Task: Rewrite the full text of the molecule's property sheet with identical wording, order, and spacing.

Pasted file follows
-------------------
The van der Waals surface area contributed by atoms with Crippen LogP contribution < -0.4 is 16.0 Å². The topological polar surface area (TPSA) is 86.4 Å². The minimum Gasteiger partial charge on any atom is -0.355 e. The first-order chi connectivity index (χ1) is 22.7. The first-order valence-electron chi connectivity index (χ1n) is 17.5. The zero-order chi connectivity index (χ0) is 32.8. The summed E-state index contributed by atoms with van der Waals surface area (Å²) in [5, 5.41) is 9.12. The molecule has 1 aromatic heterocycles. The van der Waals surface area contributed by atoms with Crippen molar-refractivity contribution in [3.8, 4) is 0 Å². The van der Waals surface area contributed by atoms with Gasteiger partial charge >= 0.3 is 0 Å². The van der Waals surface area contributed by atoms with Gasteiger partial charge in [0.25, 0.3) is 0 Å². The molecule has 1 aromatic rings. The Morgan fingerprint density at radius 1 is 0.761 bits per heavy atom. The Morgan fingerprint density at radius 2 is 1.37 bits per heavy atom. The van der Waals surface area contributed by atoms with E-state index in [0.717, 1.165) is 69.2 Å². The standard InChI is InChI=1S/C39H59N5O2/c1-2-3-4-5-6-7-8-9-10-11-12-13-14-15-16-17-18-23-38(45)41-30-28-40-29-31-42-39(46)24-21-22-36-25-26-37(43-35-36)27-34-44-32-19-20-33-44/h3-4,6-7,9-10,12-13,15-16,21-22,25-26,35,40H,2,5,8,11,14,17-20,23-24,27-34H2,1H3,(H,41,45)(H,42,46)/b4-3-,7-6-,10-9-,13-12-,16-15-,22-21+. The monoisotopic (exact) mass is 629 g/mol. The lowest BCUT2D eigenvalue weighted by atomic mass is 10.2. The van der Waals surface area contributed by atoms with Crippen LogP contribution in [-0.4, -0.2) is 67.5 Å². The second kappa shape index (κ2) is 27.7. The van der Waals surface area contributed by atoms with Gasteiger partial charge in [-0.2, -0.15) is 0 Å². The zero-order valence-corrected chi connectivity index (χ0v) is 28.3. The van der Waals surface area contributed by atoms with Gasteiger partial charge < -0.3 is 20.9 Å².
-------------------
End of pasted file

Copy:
The van der Waals surface area contributed by atoms with Crippen LogP contribution < -0.4 is 16.0 Å². The topological polar surface area (TPSA) is 86.4 Å². The minimum Gasteiger partial charge on any atom is -0.355 e. The first-order chi connectivity index (χ1) is 22.7. The first-order valence-electron chi connectivity index (χ1n) is 17.5. The zero-order chi connectivity index (χ0) is 32.8. The summed E-state index contributed by atoms with van der Waals surface area (Å²) in [5, 5.41) is 9.12. The molecule has 1 aromatic heterocycles. The van der Waals surface area contributed by atoms with Crippen molar-refractivity contribution in [3.8, 4) is 0 Å². The van der Waals surface area contributed by atoms with Gasteiger partial charge >= 0.3 is 0 Å². The van der Waals surface area contributed by atoms with Gasteiger partial charge in [0.25, 0.3) is 0 Å². The molecule has 1 aromatic rings. The Morgan fingerprint density at radius 1 is 0.761 bits per heavy atom. The Morgan fingerprint density at radius 2 is 1.37 bits per heavy atom. The van der Waals surface area contributed by atoms with E-state index in [0.717, 1.165) is 69.2 Å². The standard InChI is InChI=1S/C39H59N5O2/c1-2-3-4-5-6-7-8-9-10-11-12-13-14-15-16-17-18-23-38(45)41-30-28-40-29-31-42-39(46)24-21-22-36-25-26-37(43-35-36)27-34-44-32-19-20-33-44/h3-4,6-7,9-10,12-13,15-16,21-22,25-26,35,40H,2,5,8,11,14,17-20,23-24,27-34H2,1H3,(H,41,45)(H,42,46)/b4-3-,7-6-,10-9-,13-12-,16-15-,22-21+. The monoisotopic (exact) mass is 629 g/mol. The lowest BCUT2D eigenvalue weighted by atomic mass is 10.2. The van der Waals surface area contributed by atoms with Crippen LogP contribution in [-0.4, -0.2) is 67.5 Å². The second kappa shape index (κ2) is 27.7. The van der Waals surface area contributed by atoms with Gasteiger partial charge in [-0.2, -0.15) is 0 Å². The zero-order valence-corrected chi connectivity index (χ0v) is 28.3. The van der Waals surface area contributed by atoms with Gasteiger partial charge < -0.3 is 20.9 Å².